The initial portion of the story was Big Show interfering in Punk’s match with John Cena and knocking Cena out as Punk watched on while the ref was down. Punk was left with the decision to attempt a pin and win the match, or to “do the right thing” in the situation and inform the ref of what had gone down. The delivery by Punk was great here, as the internal struggle over what to do was very evident. Punk eventually went for the pin, but as it turned out he took too long and Cena kicked out at the last second. The next part of this roller coaster was Cena locking Punk in the STF before Show once again interfered, causing a disqualification win for Cena.
As Big Show continued his attack on Cena, CM Punk was in the corner looking on as the announcers questioned why he wasn’t jumping in to help Cena. This went on for a while as Punk continued to do nothing. Eventually The Rock’s music hit, and he hit the ring to aid Cena. Then just as The Rock went for “The People’s Elbow,” Punk sprung into action and took the Rock out. Punk then hit the “Go to Sleep” on The Rock and ended upstanding tall as the night ended.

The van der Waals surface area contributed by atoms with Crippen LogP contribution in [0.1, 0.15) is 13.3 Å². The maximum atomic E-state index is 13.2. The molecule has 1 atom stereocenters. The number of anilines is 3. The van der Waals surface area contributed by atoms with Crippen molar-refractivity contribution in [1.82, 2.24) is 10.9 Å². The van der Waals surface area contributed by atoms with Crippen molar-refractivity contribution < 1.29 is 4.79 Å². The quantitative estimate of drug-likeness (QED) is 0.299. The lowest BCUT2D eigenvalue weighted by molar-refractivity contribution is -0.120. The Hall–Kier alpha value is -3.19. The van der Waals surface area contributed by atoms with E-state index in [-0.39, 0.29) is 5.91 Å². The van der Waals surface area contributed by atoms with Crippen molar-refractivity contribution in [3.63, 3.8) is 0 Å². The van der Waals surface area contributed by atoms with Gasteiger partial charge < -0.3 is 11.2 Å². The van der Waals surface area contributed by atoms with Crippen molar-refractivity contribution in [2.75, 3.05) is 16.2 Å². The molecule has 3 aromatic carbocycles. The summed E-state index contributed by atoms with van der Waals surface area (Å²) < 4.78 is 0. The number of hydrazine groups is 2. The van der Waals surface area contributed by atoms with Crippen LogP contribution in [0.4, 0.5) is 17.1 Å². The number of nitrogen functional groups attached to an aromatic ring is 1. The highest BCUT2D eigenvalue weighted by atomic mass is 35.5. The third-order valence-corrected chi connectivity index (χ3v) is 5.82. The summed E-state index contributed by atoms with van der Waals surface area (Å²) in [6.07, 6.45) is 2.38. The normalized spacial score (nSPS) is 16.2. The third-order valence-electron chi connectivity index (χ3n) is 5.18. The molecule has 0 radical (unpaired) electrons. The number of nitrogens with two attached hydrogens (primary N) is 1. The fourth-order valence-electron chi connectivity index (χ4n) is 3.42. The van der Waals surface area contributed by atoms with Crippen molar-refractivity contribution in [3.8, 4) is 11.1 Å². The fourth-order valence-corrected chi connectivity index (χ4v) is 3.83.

Of course the crowd booed Punk after all of this, as it appeared he was once again a “bad guy,” but the real situation seems to be Punk acting as an old school champion would. Punk did what he had to do to protect his championship, which only makes sense. Then, as champion, Punk refused to let The Rock waltz in and steal the spotlight to end the biggest RAW of the year. The WWE Championship gained a lot of prestige back during all this, since The Rock announced he would be facing whoever is the champion at this year’s Royal Rumble. Punk has had one of the longest reigns in years, and now he is starting to act like it.
Last year Punk was the rebel that said whatever he wanted, stood for change, and we all looked forward to any time he came to the ring. In recent months, Punk became “just another top guy” who would team with Cena and just be your typical good guy. Punk lost his edge, an edge we were thrilled to see back last night. Ric Flair was the champion in the 80’s and 90’s that made his belt feel important, because he would do anything it took to protect his number 1. CM Punk brought back that notion last night, and it gave a glimmer of hope that real pro wrestling that makes sense can still make a comeback.